- In Kenya, the currencies are beginning to take root and there are now a number of outlets using them as a medium of exchange.
To use or not to use? This is the question that many businesses are asking themselves regarding cryptocurrencies.
Despite this global ambivalence over the adoption of the digital currencies, the fact is that they gradually seeping into the business world as more traders embrace it. For the proponents of the currencies, they are an idea whose time has come and businesses that ignore them can only count losses.
In Kenya, the currencies are beginning to take root and there are now a number of outlets using them as a medium of exchange.
Among the places where you can trade on bitcoin include a lounge at the Kenyatta University, an automated teller machine (ATM) in Nairobi’s Westlands, an electronic shop located on Luthuli Avenue in Nairobi, a hotel in Nyeri, and most recently a supermarket in Mombasa.
“We have received tonnes of requests from our customers to pay using digital currencies,” said Boxlight Electronics chief executive Robinson Murage in an interview in July.
“As a company whose 90 per cent of customers are young, tech savvy and predominantly online, we choose to be all inclusive and adapt to the needs of those that prefer this type of currency.”
The ATM in Nairobi, which is a first in East Africa, makes it possible to buy bitcoins and litecoins instantly in cash. It allows traders to buy the cryptocurrencies in small tokens for as low as $5 (Sh500), and pay for them in dollars or Kenya shillings.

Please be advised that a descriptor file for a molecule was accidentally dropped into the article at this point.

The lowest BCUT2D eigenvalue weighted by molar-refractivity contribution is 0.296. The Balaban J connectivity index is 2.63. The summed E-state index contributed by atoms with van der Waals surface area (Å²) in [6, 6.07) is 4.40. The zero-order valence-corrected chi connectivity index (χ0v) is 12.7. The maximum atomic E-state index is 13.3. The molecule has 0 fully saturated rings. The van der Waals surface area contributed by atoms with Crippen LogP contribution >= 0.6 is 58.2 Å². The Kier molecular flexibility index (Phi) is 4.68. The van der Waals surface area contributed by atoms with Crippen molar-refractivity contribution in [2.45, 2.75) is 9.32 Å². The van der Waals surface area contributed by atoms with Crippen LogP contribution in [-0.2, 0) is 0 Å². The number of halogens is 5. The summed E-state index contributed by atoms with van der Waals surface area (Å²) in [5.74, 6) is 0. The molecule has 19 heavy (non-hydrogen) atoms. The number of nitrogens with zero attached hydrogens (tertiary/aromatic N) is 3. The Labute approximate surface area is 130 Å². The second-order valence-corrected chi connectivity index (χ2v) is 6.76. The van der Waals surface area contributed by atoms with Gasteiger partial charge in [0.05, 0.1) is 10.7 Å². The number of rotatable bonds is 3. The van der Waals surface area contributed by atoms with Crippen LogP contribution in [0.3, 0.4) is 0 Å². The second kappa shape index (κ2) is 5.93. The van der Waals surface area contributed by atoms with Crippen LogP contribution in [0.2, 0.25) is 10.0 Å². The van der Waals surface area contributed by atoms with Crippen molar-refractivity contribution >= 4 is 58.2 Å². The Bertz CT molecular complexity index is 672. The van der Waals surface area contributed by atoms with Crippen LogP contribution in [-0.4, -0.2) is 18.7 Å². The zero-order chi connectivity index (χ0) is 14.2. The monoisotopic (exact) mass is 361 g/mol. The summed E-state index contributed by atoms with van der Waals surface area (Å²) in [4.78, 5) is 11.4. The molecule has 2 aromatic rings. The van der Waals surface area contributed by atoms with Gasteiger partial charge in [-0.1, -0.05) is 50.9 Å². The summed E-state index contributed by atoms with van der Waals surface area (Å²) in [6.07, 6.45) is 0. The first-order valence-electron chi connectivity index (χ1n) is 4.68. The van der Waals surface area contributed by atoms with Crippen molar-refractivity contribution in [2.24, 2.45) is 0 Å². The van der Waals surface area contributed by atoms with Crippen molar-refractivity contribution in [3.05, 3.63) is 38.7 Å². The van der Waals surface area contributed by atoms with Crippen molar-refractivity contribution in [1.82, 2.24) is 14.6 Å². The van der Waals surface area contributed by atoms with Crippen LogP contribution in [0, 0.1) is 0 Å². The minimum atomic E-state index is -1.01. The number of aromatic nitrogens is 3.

In Mombasa, a member of The Billion Coin (TBC) Kenya, Bernard Wambua who has traded with the currency for about two years, says the coastal town has over 2,000 people using the digital currency.
“You can do big transaction of millions of shillings using TBC. The population of people using the e-money in Mombasa is increasing at a very fast rate,” said Mr Wambua in a recent interview.
He said they are planning to integrate more businesses to use the currency.
In July, the Nyeri hotel — Betty Place Restaurant— proprietor said three customers had paid their bills using bitcoins,a transaction equivalent of Sh4,000.
“We convert the local currency equivalent using the value of the bitcoin. The bitcoin can go up to the eighth decimal place, for instance 0.00000001 of a bitcoin. You can pay a bill of anything from Sh100 upwards,” said Beatrice Wanjiru Wambugu, the hotel owner.
Despite this rising uptake, experts say the digital currencies still have a long way before they attain all the characteristics of an authentic currency. Cryptocurrencies, they say, have limited adoption and they are yet to be universally accepted in the intermediation space.
“Even though they are being used for purposes of making payments, we have not seen savings, loans and transactions of that nature being in this space of cryptocurrencies,” said Jared Osoro, director of research and policy at the Kenya Bankers Association (KBA), last week.